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Great Lakes native fish research and rehabilitation underway

Today’s MI Environment story is from the State of the Great Lakes report.

Over-fishing. Loss of habitat. Invasive species. Changes in water temperature. All these issues – and more – make fisheries management a challenge in the Great Lakes for a group of fish called coregonines, which includes lake whitefish and cisco, also called lake herring. Collaborative work is underway through the Great Lakes Fishery Commission’s lake committees to conduct research and identify solutions.

Monitoring midwater trawl depth and hydroacoustic targets during a survey in Saginaw Bay, Lake Huron. (Photo courtesy of DNR.)

Monitoring midwater trawl depth and hydroacoustic targets during a survey in Saginaw Bay, Lake Huron. (Photo courtesy of DNR.)

Lake Superior

The Lake Superior Technical Committee and its member agencies have been engaged in research to determine factors important in cisco recruitment dynamics. Cisco is an important commercial species in Lake Superior, but recruitment has been low and inconsistent in recent years. Agencies are engaged in lake whitefish acoustic telemetry work around the Buffalo Reef complex, an important lake whitefish spawning habitat threatened by encroaching stamp sands.

Lake Michigan

The lake-wide assessment plan (LWAP) is a collaborative effort across Lake Michigan resource agencies to improve consistency of data collection for both lake whitefish and cisco. For example, standardized seining surveys are conducted each year by agencies to index the abundance and growth of young-of-year cisco and lake whitefish. Several shorter-term targeted research efforts have been initiated in recent years. Multiple investigations of nearshore zooplankton populations, larval emergence, growth and feeding patterns have been funded in recent years with interest in contrasting the two species. Controlled laboratory studies are also being conducted to further explore variation among the two species in foraging behaviors, preferences and vulnerability to predation. Unique to lake whitefish, river surveys have been conducted to evaluate whether there are river-spawning populations in Michigan. That will inform discussions about how to best incorporate river populations into management plans.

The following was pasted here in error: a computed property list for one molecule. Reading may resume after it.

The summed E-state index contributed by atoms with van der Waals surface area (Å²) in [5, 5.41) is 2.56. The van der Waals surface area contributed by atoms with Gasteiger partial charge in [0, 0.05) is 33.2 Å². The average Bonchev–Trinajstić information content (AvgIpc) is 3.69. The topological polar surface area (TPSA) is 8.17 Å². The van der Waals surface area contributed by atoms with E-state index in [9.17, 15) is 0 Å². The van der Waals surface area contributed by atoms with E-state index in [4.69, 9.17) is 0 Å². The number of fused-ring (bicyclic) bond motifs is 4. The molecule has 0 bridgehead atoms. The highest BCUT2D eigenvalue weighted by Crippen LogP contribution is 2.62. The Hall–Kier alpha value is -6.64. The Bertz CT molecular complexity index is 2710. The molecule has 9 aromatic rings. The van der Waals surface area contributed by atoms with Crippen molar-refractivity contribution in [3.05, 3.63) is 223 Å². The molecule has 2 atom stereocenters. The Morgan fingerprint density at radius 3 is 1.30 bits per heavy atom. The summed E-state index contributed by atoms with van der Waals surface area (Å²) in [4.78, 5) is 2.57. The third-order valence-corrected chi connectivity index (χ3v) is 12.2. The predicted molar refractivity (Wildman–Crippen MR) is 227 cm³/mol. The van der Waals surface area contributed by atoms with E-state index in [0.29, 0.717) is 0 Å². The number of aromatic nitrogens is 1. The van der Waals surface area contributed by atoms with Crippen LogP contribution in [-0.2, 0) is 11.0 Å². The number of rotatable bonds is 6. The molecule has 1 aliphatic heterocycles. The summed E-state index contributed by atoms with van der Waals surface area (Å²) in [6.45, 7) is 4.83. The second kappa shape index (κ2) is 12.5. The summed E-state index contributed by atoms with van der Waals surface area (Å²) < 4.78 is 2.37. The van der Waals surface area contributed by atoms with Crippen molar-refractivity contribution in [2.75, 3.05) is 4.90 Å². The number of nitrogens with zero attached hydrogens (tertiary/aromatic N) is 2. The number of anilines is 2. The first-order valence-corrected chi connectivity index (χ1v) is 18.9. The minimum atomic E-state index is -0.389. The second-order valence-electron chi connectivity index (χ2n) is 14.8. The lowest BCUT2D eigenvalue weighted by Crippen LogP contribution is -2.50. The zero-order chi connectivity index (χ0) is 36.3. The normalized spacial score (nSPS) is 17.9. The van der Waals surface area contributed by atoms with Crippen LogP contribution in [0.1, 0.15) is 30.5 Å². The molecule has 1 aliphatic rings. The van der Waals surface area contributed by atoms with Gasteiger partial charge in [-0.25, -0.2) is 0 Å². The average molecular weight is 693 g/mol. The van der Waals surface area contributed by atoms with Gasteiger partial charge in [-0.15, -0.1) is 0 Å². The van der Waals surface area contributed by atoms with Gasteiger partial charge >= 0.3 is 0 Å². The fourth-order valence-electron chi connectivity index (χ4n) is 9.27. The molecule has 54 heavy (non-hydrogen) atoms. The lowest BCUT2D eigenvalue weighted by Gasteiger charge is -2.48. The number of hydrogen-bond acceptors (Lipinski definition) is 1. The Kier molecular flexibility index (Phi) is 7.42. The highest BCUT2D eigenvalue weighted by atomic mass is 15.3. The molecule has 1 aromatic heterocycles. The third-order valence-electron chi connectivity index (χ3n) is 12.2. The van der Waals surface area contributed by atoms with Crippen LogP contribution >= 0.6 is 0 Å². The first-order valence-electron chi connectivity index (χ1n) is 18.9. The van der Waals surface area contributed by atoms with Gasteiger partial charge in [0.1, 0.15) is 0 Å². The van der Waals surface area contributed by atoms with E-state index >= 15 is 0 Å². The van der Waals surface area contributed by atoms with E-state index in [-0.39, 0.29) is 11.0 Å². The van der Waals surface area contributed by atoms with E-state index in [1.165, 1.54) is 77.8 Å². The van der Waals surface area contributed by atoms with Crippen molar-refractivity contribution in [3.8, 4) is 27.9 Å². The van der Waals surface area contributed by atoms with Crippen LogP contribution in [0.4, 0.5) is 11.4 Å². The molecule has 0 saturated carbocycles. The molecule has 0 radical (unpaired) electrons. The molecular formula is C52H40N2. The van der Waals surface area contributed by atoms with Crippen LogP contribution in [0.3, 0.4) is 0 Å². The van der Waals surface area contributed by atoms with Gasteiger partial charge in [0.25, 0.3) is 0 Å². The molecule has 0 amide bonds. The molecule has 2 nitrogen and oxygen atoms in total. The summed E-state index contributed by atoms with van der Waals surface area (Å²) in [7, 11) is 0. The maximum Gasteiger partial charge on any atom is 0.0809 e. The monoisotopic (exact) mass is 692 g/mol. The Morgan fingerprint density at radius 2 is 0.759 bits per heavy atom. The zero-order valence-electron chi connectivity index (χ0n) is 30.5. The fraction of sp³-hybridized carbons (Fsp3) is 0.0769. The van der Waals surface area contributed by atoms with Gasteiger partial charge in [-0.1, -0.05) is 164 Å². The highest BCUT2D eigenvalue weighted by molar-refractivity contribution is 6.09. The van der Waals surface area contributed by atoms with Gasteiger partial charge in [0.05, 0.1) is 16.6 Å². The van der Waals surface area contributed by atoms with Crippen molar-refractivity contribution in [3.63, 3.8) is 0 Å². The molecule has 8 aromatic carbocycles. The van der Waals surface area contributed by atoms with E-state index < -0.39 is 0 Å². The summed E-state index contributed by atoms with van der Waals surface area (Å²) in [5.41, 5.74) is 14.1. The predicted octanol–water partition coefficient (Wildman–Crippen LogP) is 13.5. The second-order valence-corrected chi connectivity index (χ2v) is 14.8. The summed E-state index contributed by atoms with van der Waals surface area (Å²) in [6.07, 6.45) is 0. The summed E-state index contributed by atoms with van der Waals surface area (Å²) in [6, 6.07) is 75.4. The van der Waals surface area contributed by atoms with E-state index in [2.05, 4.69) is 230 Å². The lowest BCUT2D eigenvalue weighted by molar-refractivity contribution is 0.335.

Lake Huron

The Lake Huron Technical Committee is beginning an effort to review and implement its lake whitefish research priorities. It has embarked on a decade-long cisco reintroduction experiment and evaluation. Up to a million fingerling cisco are being stocked annually in the vicinity of outer Saginaw Bay using northern Lake Huron populations as source populations. These stockings are being assessed through existing fish community assessments, targeted sampling, and surveys of recreational and commercial fishers.

Lake Erie

While the habitat in western Lake Erie doesn’t support coregonids year-round at this time, its tributaries, including the Detroit River, historically hosted some of the largest populations of coregonines in the Great Lakes through the 1920s. Remnant populations of lake whitefish still exist, and the system still provides important spawning habitat for lake whitefish. Substantial effort has gone into restoring reef spawning habitat that was lost to development in the past century This renewed interest in a group of key native fish is expected to pay dividends this decade with the revival of these remarkable fish. These efforts that are benefiting Michigan fish populations would be impossible without the efforts of many partners and funding through Sportfish Restoration and State Wildlife Grants from the U.S. Fish and Wildlife Service, along with Great Lakes Restoration Initiative funds from the U.S. Environmental Protection Agency. These conservation dollars are matched by funds from Michigan’s Game and Fish Protection Fund that is supported by fishing and hunting lic